|Men's NCAA Championships|
SEATTLE, Wash. – Junior Logan Shinholser and sophomore Ryan Hawkins of the Virginia Tech diving squad lead the H2Okies on the final day of the 2012 NCAA Men’s Swimming and Diving Championships. Shinholser placed sixth and Hawkins tabbed seventh place to be named All-Americans Saturday night at the Weyerhaeuser King County Aquatic Center.
“What a great weekend for our men swimmers and divers,” commented head coach Ned Skinner. “Every man scored for the team and Logan Shinholser has emerged as an elite diver in the country.”
Shinholser came into today being named an All-American in the 1- and 3-meter events and claimed the final honors tonight. He gathered a total of 401.25 to place sixth. Hawkins competed in the finals for the first time this weekend and scored a 377.25 to finished seventh to earn the All-America honors for the first time in his career. Both divers brought in a total of 25 points for Tech.
"I am so proud of Logan Shinholser,” commented head diving coach Ron Piemonte, “He had a career changing NCAAs and one of only three diver in the country to make finals in all three events, which is anabsolutely incredible accomplishment. Ryan Hawkins stepped up and delivered a stellar platform performance, earning him All-America honors for the first time. I couldn’t be happier with our representation at the year’s NCAA Championships and how well we competed at this level."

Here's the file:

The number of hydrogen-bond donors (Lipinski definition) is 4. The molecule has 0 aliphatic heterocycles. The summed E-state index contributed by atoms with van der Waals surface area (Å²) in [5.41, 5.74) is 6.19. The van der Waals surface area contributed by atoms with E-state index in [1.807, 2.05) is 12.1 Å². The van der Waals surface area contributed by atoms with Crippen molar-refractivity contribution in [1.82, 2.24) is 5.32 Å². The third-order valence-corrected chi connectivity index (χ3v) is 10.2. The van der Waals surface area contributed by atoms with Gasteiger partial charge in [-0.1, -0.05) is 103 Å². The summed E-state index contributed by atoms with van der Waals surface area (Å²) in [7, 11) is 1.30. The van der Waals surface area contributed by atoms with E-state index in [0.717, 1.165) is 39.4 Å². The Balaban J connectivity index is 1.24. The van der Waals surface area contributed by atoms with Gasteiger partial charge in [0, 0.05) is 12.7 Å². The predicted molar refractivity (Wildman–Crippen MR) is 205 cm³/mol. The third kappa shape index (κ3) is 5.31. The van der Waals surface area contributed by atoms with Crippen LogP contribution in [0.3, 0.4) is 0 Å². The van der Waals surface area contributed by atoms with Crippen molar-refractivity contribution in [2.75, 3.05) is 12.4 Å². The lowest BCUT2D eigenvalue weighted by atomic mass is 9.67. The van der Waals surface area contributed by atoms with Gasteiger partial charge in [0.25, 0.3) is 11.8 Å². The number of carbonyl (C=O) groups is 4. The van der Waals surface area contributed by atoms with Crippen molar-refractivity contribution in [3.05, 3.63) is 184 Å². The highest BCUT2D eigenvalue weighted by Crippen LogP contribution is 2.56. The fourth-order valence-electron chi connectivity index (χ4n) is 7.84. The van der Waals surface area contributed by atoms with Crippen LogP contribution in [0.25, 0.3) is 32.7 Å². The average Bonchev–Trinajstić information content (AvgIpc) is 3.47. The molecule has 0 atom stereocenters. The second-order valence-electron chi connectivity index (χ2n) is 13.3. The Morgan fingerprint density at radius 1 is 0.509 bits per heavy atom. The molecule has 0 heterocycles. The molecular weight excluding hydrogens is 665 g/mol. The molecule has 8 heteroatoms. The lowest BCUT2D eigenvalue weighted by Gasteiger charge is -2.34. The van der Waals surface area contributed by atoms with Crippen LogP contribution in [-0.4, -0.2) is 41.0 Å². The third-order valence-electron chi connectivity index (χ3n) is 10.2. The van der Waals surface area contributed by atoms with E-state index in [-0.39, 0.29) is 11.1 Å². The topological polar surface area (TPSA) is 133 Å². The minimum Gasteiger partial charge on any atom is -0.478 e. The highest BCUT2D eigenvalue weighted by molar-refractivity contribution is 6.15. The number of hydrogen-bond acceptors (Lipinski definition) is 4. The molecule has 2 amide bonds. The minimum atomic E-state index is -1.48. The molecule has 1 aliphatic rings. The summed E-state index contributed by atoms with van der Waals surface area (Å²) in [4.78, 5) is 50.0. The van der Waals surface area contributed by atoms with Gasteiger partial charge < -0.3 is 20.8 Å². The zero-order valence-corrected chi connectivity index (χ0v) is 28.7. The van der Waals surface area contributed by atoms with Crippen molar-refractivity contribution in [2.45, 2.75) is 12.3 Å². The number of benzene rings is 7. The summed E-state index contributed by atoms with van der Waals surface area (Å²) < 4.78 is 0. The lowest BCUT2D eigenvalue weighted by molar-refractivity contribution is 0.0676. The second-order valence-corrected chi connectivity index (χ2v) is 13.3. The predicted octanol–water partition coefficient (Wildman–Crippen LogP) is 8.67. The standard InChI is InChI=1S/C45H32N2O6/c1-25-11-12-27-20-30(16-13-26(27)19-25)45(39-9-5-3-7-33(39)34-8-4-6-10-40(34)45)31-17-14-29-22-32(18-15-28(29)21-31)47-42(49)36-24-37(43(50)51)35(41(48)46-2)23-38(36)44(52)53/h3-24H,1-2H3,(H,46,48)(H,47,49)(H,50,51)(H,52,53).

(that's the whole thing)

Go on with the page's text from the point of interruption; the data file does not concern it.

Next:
Zach McGinnis and Gregory Mahon both qualified for the finals for Tech today. McGinnis started the day off for the H2Okies setting a school record in the preliminaries as he came in 16th in the 200 backstroke with a time of 1:42.57. The junior finished 14th overall to add three more points to the H2Okie total and receive the Honorable Mention All-America honors.
Mahon scored for Tech in the finals to be named the Honorable Mention All-American in the 200 butterfly. The junior touched the wall at the 1:45.50 mark, after he set a career-best 1:44.42 in the prelims.
As a team, the H2Okies brought in a score of 55 points to finished 18th, which is the best in program history at the NCAAs. Cal Berkeley took the gold with a total of 535.5 points, as Texas took home the silver with 491. Stanford took third with 426.5 and Arizona placed fourth with 396 points. Michigan rounded out the top five with 271 points.
“We have concluded our best season in program history and look forward to the future as all four of these men return next season,” added Skinner.
For updates on Virginia Tech swimming & diving, follow the Hokies on Twitter (@VT_SwimDive).